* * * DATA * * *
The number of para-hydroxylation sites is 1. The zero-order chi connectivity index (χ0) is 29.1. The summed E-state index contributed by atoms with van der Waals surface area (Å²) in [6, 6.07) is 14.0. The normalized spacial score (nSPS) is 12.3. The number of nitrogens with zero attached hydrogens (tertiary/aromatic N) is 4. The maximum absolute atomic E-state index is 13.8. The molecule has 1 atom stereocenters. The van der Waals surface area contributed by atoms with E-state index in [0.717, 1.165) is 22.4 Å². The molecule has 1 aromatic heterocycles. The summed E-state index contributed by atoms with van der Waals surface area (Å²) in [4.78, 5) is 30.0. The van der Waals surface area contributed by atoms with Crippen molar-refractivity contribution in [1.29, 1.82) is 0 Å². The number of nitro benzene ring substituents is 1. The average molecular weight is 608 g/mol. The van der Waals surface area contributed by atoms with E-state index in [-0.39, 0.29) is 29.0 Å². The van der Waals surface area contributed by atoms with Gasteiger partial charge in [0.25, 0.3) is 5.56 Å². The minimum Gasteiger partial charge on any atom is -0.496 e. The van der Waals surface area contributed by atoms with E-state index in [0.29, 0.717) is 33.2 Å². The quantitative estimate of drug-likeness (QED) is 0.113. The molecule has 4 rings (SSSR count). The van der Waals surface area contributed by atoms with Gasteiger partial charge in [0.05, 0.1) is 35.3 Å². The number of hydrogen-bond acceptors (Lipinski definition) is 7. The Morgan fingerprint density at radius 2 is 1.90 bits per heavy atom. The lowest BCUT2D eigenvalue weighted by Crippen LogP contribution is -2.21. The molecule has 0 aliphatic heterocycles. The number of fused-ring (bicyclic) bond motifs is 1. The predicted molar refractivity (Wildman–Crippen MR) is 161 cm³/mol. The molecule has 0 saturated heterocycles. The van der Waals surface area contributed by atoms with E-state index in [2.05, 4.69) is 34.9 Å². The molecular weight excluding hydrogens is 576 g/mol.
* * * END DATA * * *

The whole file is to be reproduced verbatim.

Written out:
The number of para-hydroxylation sites is 1. The zero-order chi connectivity index (χ0) is 29.1. The summed E-state index contributed by atoms with van der Waals surface area (Å²) in [6, 6.07) is 14.0. The normalized spacial score (nSPS) is 12.3. The number of nitrogens with zero attached hydrogens (tertiary/aromatic N) is 4. The maximum absolute atomic E-state index is 13.8. The molecule has 1 atom stereocenters. The van der Waals surface area contributed by atoms with E-state index in [0.717, 1.165) is 22.4 Å². The molecule has 1 aromatic heterocycles. The summed E-state index contributed by atoms with van der Waals surface area (Å²) in [4.78, 5) is 30.0. The van der Waals surface area contributed by atoms with Crippen molar-refractivity contribution in [1.29, 1.82) is 0 Å². The number of nitro benzene ring substituents is 1. The average molecular weight is 608 g/mol. The van der Waals surface area contributed by atoms with E-state index in [-0.39, 0.29) is 29.0 Å². The van der Waals surface area contributed by atoms with Gasteiger partial charge in [0.25, 0.3) is 5.56 Å². The minimum Gasteiger partial charge on any atom is -0.496 e. The van der Waals surface area contributed by atoms with E-state index in [0.29, 0.717) is 33.2 Å². The quantitative estimate of drug-likeness (QED) is 0.113. The molecule has 4 rings (SSSR count). The van der Waals surface area contributed by atoms with Gasteiger partial charge in [0.05, 0.1) is 35.3 Å². The number of hydrogen-bond acceptors (Lipinski definition) is 7. The Morgan fingerprint density at radius 2 is 1.90 bits per heavy atom. The lowest BCUT2D eigenvalue weighted by Crippen LogP contribution is -2.21. The molecule has 0 aliphatic heterocycles. The number of fused-ring (bicyclic) bond motifs is 1. The predicted molar refractivity (Wildman–Crippen MR) is 161 cm³/mol. The molecule has 0 saturated heterocycles. The van der Waals surface area contributed by atoms with E-state index in [2.05, 4.69) is 34.9 Å². The molecular weight excluding hydrogens is 576 g/mol.